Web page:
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The beauty of being small: Why Fox invests in younger funds

Natalia Krol
Natalia Krol

Product Manager

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Standing at just 158 cm tall, I haven’t always seen my height as an advantage. Yet my mother would often remind me: small is beautiful, and petite is unique. 

It took me many more years to fully realise the power of this motherly advice and how surprisingly accurate it is in the context of asset management. 

The size paradox lies at the core of the fund management business model. Every fund aspires to expand in size (and indeed, its success fuels that growth). Initially, scale brings many benefits such as broader access to opportunities, credibility, and recognition. It’s also fundamental to the fund economics as its profits are closely tied to the volume of assets managed. However, as a fund continues to grow, it inevitably reaches a point of diminishing returns in terms of alpha generation.  

The law of diminishing returns is not limited to fund management; it's a basic economic principle applicable across various contexts. Consider a farmer growing crops on a fixed plot of land. Initially, adding more units of fertiliser to the soil may significantly increase crop yields. However, there comes a stage where adding additional plant food becomes less effective, as the soil becomes saturated with nutrients. Beyond this point, adding more fertiliser may not lead to significant increases in crop yields and could even harm soil quality.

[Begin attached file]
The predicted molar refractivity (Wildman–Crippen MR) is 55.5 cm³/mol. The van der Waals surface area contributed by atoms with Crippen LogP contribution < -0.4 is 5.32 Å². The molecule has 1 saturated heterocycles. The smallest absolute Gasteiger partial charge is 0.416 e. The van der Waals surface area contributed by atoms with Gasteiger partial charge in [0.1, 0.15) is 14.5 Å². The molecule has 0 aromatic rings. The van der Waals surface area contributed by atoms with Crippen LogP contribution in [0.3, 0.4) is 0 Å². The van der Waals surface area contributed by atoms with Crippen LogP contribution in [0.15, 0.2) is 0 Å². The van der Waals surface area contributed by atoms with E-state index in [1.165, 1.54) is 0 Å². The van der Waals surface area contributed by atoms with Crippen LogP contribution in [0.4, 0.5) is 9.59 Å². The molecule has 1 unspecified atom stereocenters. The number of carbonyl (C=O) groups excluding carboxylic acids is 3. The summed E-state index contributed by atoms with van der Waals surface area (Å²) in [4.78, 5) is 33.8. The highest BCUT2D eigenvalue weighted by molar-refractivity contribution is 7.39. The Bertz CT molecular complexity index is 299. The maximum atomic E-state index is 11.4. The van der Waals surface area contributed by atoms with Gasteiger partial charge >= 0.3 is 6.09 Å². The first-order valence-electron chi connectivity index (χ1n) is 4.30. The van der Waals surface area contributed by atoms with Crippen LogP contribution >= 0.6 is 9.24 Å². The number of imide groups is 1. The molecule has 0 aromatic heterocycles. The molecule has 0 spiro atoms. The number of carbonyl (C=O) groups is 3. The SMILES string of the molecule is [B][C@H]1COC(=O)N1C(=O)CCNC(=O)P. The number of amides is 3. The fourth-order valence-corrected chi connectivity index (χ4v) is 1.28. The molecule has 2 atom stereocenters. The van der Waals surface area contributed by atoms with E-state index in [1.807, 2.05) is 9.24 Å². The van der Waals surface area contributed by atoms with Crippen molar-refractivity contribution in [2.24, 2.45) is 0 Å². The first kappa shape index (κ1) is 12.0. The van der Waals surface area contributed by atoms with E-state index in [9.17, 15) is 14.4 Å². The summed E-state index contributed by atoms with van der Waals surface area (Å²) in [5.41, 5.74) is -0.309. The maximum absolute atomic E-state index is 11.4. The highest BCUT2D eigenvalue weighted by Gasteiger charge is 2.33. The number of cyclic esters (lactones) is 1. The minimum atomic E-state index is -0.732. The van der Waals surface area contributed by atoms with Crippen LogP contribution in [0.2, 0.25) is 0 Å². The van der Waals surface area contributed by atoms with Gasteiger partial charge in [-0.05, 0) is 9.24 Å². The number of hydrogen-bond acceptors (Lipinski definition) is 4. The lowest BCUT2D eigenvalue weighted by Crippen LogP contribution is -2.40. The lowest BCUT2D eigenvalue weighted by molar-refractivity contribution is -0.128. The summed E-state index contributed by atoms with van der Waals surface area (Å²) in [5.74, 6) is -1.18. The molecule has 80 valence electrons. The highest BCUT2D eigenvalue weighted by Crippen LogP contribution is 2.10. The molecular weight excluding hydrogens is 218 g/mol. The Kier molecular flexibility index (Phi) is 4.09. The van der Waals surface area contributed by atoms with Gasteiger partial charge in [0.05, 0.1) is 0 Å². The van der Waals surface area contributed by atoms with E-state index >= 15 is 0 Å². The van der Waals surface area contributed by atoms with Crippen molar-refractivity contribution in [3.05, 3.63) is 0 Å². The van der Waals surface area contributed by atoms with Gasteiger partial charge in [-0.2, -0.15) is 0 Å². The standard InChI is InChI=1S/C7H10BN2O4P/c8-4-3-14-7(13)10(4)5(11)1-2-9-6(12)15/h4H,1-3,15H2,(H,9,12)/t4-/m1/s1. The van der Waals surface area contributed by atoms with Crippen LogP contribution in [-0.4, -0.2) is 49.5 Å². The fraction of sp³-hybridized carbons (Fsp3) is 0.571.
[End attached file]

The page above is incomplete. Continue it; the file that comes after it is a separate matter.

Source: Downing

When a fund reaches this juncture, its large size begins to limit investment opportunities, reduces agility, and often compels managers to 'play it safe' by adhering closely to benchmarks. Herd mentality, risk aversion, or good old FOMO (fear of missing out) may take precedence over seeking unique opportunities to beat the market. Some pragmatic reasons also come into play: both research and casual market observations suggest that, to survive as a fund manager, not underperforming your peers is in fact more important than outperforming the market.
On the contrary, smaller and newer funds adopt a different mentality. Given the undertaking to create a fund from scratch—regardless of whether it’s done within the structures of a bigger house or as a standalone endeavour—most managers decide to pursue this route out of passion for investing and the desire to express their beliefs freely. Some even go so far as to tattoo their fund's logo on their shoulder. More commonly, they may choose to invest their own personal money in the funds they manage – which is one attribute we at Fox seek in our investments. Nearly all of our portfolio holdings have 'skin in the game,' except for rare cases where managers are legally restricted from investing in their own funds.

While managers’ hunger to prove themselves and alignment alone are not enough to guarantee the success of a fund - and represent only some of the many characteristics we look for - they are important ingredients that motivate them to move away from herd mentality, push towards more differentiation and explore less-covered approaches and areas of the market. This exploration can increase the likelihood of generating alpha, as it may allow managers to uncover overlooked opportunities and pursue unique investment strategies.